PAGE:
• Moriba Jah Moderates Panel at AIAA SCITECH, Jan. 11, 2017

    Monday, January 16, 2017
    Space Traffic Management Panel, AIAA SciTech 2017 Forum SOBS director Moriba Jah moderated a panel on space traffic management on Wednesday, January 11, at the AIAA 2017 SciTech Forum in Grapevine, Texas. Panelists: Moriba Jah (moderator), director of space object behavioral sciences, University of Arizona; Travis Blake, senior manager, Lockheed Martin Advanced Technology Center; P.J. Blount, adjunct professor, University of Mississippi; Mike Gazarik, vice president of engineering, Ball Aerospace; Don Greiman, vice president and general manager of commercial space situational awareness, Schafe... Read More
  • ISPCS 2016 Moriba Jah: Space Traffic Management and Avoiding the Tragedy of the Commons [video]

    Tuesday, November 29, 2016
  • ISPCS 2016 Space Traffic Management [video]

    Tuesday, November 29, 2016
  • SOBS joins ADS team to catalog space objects

    Tuesday, November 8, 2016
    Applied Defense Solutions and teammates University of Arizona, Lockheed Martin and Pacific Defense Solutions will spend a year cataloging human-made objects in geostationary orbit using data solely derived from commercial space-surveillance sources, such as passive radio-frequency receivers, radar, and ground-based optical telescopes, to populate a database of orbital objects. “We know what we launch, we know when things explode, sometimes we know when things collide,” said Moriba Jah, director of Space Object Behavioral Sciences at the University of Arizona. “But some of this debris might be... Read More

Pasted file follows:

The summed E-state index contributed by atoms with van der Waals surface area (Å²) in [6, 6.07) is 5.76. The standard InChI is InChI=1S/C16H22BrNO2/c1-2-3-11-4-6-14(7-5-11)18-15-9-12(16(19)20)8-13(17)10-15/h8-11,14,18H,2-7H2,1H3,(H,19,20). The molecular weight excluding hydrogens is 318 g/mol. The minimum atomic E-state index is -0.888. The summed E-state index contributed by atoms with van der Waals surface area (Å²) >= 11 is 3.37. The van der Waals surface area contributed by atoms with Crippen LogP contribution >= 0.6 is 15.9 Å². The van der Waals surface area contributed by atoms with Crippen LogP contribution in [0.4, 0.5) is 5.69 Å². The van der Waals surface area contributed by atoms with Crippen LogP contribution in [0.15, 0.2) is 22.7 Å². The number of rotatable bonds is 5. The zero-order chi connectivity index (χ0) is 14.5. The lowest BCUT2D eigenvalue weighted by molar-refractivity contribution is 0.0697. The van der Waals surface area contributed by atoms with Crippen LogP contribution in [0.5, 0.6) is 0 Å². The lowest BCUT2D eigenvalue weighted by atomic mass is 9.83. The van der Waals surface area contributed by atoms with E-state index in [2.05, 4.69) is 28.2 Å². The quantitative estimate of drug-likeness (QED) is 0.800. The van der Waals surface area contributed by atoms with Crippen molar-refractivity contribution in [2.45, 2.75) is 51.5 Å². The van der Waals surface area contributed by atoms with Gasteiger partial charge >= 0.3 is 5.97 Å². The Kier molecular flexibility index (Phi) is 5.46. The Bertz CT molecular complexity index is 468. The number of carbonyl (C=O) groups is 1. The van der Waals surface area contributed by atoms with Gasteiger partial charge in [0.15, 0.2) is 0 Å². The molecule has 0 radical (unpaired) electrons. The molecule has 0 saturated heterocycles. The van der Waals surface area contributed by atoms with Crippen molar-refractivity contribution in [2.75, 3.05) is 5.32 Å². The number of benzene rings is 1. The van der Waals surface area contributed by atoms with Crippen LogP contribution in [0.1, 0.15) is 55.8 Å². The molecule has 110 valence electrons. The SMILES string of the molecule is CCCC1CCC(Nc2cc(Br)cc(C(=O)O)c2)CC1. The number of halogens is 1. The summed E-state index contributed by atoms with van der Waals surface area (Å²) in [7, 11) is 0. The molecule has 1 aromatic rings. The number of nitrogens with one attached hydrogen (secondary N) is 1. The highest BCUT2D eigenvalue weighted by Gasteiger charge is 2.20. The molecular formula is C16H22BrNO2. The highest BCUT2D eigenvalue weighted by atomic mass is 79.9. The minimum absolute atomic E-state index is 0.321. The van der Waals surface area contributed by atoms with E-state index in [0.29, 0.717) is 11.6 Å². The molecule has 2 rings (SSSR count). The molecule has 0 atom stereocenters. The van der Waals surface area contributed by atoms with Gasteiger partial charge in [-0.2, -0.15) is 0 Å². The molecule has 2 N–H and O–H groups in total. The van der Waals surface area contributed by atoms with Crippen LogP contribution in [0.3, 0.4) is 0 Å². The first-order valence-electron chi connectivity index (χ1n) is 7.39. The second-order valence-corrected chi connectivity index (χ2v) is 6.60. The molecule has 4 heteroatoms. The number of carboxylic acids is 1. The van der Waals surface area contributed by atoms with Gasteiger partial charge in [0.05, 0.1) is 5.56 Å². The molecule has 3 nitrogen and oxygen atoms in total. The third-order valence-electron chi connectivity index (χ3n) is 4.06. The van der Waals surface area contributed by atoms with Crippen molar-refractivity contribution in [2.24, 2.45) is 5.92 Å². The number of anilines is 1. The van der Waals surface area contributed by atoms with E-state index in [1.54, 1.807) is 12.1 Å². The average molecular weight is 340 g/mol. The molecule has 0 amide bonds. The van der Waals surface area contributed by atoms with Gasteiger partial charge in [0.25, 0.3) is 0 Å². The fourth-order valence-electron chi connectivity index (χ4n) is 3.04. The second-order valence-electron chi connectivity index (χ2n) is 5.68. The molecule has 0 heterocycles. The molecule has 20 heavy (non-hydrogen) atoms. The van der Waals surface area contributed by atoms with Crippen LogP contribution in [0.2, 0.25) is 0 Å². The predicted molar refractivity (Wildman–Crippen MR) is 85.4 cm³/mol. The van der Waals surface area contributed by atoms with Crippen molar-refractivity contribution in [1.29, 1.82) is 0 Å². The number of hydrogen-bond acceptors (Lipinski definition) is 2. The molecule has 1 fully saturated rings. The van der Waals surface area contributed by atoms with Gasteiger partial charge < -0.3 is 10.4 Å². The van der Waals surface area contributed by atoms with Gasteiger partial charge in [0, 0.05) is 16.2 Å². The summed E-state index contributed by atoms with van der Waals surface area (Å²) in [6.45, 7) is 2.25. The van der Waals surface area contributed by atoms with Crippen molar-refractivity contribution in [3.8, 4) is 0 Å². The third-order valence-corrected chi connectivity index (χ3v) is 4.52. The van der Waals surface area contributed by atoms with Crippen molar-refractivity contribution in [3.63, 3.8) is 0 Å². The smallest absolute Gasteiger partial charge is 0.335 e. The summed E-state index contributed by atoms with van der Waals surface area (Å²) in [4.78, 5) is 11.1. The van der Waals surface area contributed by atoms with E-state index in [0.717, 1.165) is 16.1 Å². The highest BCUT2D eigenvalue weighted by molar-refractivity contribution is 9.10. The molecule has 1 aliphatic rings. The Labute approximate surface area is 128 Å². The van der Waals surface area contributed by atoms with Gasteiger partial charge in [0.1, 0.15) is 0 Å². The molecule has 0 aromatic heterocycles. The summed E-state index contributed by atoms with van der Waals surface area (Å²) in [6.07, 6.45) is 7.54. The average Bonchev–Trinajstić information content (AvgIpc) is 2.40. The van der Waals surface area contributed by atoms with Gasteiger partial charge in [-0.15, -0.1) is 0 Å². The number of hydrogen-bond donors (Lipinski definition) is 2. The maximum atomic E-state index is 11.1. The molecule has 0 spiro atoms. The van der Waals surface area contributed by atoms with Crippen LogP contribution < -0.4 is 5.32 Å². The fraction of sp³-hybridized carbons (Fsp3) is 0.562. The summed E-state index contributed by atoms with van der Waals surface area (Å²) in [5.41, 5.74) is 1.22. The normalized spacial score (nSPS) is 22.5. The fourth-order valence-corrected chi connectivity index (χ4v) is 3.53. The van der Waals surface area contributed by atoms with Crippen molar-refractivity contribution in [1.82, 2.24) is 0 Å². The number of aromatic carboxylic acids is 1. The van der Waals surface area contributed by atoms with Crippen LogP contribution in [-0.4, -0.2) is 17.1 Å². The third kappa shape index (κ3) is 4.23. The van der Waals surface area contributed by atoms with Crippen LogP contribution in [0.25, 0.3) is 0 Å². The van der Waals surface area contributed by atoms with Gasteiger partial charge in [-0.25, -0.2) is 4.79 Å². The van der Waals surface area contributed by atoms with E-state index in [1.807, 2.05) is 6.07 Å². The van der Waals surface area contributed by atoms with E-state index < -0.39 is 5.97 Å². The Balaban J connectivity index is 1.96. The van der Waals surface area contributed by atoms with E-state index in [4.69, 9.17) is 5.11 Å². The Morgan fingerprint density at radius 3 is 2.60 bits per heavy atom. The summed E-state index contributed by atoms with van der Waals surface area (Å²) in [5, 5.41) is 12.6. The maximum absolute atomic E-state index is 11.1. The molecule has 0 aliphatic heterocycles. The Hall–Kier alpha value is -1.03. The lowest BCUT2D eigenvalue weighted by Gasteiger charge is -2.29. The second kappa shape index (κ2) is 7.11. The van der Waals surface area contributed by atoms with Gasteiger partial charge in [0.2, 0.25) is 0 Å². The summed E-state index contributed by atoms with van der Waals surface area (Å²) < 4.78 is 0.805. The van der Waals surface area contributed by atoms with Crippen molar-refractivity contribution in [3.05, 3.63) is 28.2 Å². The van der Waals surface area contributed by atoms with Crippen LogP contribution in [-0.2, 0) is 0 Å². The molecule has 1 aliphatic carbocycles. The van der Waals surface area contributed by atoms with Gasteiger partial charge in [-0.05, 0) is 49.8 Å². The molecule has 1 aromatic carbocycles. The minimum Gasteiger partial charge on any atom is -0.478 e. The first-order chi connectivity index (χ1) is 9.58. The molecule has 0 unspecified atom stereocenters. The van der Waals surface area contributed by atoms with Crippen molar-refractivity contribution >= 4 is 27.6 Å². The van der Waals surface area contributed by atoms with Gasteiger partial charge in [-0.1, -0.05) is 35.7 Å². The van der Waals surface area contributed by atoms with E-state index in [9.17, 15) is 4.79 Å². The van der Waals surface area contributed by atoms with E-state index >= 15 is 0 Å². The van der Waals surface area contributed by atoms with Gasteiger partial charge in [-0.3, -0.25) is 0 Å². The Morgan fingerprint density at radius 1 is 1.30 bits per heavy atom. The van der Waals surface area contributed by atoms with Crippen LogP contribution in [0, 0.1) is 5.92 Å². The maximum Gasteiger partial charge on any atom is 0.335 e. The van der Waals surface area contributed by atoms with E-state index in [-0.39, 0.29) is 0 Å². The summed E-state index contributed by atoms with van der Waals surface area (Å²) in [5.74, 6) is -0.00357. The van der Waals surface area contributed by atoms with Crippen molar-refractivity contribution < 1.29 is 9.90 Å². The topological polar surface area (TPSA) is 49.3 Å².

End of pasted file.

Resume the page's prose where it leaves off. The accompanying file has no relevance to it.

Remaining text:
• Charting Space Junk

    Moriba Jah
    Tuesday, October 4, 2016
    Astrodynamicist to lead debris-tracking initiative It’s no secret that planet Earth has a trash problem. What’s less well-known is the man-made debris orbiting our planet — discarded rocket parts, satellite antennas and other metal scraps hurtling through space at 17,500 mph. These objects are missiles in the making, and a collision could jeopardize everything from GPS satellites to the International Space Station.  The problem isn’t new. Twenty years ago a French satellite was mangled by debris from a French rocket that had exploded 10 years before that. Yet we still have surprisingly lit... Read More